One of them is that vitamin D is related to the dopamine system. Cortico-basal ganglia dopaminergic dysfunction is associated with the pathology of CTDs.27,28 Through immunohistochemical staining, 1,25-dihydroxyvitamin D3 receptor (VDR) and 1alpha-hydroxylase can be found in the hypothalamus and in the large neurons of substantia nigra, presumably dopaminergic neurons, which help to form active vitamin D.29 Cui et al, confirmed that VDR exists in the nucleus of TH+ neurons in the substantia nigra of both human and rats, and VDR appears in the early brain development of rats.30 Jiang et al, showed that after 6 weeks of calcitriol given to rats at the dose of 50 or 100 ng/kg/d, the expression of TH was induced, a rate-limiting enzyme for the conversion of tyrosine into dopamine.31 An in vitro study by Cui et al, also confirmed that vitamin D regulates the expression of tyrosine hydroxylase.10 Hawes et al, found that the expression of brain tyrosine hydroxylase gene in female fetuses deficient in vitamin D of the BALB/c mouse was decreased.32 In addition, vitamin D is able to control the production of glial cell line-derived neurotrophic factor (GDNF) and a range of other neurotrophic factors.33 Vitamin D could protect the dopamine system by modulating GDNF receptor, C-Ret, which is greatly important for cell differentiation and survival of dopaminergic neurons.34 These studies suggested that vitamin D deficiency in fetuses or early brain development might be contributing to the etiology of tic disorders.

Another explanation for the effectiveness of vitamin D in treating CTDs is the link between vitamin D and γ-aminobutyric acid (GABA) system. Lerner et al, observed impaired GABA-A receptor binding in many regions in Tourette patients, and particularly, that abnormal insular and cerebellar GABA-A binding is likely associated with tic symptoms.35 In mice, selectively disrupting GABA-A receptor signaling or blocking the activation of GABAergic striatal interneurons can lead to the development of tic-like movements.36,37 Vitamin D is an active controller of the genetic regulation of the synthesis of GABA.38 Vitamin D could significantly reduce the activity of glutamic acid decarboxylase, a critical enzyme in GABAergic interneurons.39 The GABA levels of the prefrontal cortex and the striatum in rats with vitamin D deficiency were significantly increased.39 The increased level of γ-GABA also found in vitamin D deficient BALB/c mice.40 These studies indicate that one of the reasons vitamin D may effectively treat CTDs is by regulating the concentration of GABA.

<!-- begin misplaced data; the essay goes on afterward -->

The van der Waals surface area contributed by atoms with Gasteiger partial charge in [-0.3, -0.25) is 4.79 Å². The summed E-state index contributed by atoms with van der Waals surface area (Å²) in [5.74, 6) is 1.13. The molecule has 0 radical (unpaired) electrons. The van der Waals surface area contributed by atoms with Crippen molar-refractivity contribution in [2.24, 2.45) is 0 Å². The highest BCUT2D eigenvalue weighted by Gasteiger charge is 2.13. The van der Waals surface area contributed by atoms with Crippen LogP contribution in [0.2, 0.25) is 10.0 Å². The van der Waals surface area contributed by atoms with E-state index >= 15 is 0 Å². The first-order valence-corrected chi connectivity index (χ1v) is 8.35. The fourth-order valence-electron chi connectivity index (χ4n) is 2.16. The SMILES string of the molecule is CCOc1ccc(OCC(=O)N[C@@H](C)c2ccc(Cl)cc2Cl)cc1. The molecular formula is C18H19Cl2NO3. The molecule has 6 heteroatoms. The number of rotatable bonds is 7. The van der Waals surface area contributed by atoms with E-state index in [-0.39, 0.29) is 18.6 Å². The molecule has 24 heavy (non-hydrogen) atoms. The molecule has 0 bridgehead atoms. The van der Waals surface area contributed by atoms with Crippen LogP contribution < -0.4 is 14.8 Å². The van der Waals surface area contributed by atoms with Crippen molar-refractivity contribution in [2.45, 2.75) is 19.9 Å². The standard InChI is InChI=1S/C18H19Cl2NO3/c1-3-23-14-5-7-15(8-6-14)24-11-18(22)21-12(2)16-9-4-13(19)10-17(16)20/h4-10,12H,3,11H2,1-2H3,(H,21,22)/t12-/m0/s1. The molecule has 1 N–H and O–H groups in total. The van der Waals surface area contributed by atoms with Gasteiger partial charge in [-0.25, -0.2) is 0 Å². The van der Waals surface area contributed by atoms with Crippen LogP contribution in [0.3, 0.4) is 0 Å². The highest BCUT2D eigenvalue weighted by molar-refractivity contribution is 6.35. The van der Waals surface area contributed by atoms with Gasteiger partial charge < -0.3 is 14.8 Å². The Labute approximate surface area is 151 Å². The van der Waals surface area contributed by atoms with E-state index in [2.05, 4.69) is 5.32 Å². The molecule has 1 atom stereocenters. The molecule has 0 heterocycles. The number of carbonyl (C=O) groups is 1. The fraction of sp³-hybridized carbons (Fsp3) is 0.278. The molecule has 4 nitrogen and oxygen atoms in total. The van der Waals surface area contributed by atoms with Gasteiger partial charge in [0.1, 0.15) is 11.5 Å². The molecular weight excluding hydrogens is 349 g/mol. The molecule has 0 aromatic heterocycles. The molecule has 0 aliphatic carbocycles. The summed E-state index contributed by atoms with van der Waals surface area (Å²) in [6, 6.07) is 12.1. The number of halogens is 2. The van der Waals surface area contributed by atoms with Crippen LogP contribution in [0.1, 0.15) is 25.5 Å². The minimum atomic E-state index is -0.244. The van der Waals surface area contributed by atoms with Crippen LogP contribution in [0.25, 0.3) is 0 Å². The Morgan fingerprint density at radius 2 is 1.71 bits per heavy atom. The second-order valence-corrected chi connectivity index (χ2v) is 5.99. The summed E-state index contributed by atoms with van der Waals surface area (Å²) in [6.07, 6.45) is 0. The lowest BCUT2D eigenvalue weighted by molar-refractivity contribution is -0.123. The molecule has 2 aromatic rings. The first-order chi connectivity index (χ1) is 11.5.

An ideal 25(OH)D level of the biological effect of vitamin D in promoting intestinal calcium absorption for bone metabolism is 34–38 ng/mL.41,42 It is possible that higher levels of 25(OH)D will enable vitamin D to play a role in neuro-immunomodulation, neurotransmission, antioxidation, and gene regulation in behavioral and neuropsychiatric disorders.4345 Cannell et al , recommended the ideal level of 25(OH)D ranged from 55 to 70 ng/mL for supplemental treatment of chronic disorders with vitamin D deficiency.43 Therefore, our study chose to give vitamin D3 supplementation at a dose of 300 IU/kg/d (no more than 5000 IU/d) in order to reach the ideal 25(OH)D level of 55–70 ng/mL. In this study, vitamin D3 supplementation improved the symptoms of CTDs children, possibly because the level of 25(OH)D was close to the ideal concentration, thus making vitamin D plays a role in neuro-modulation.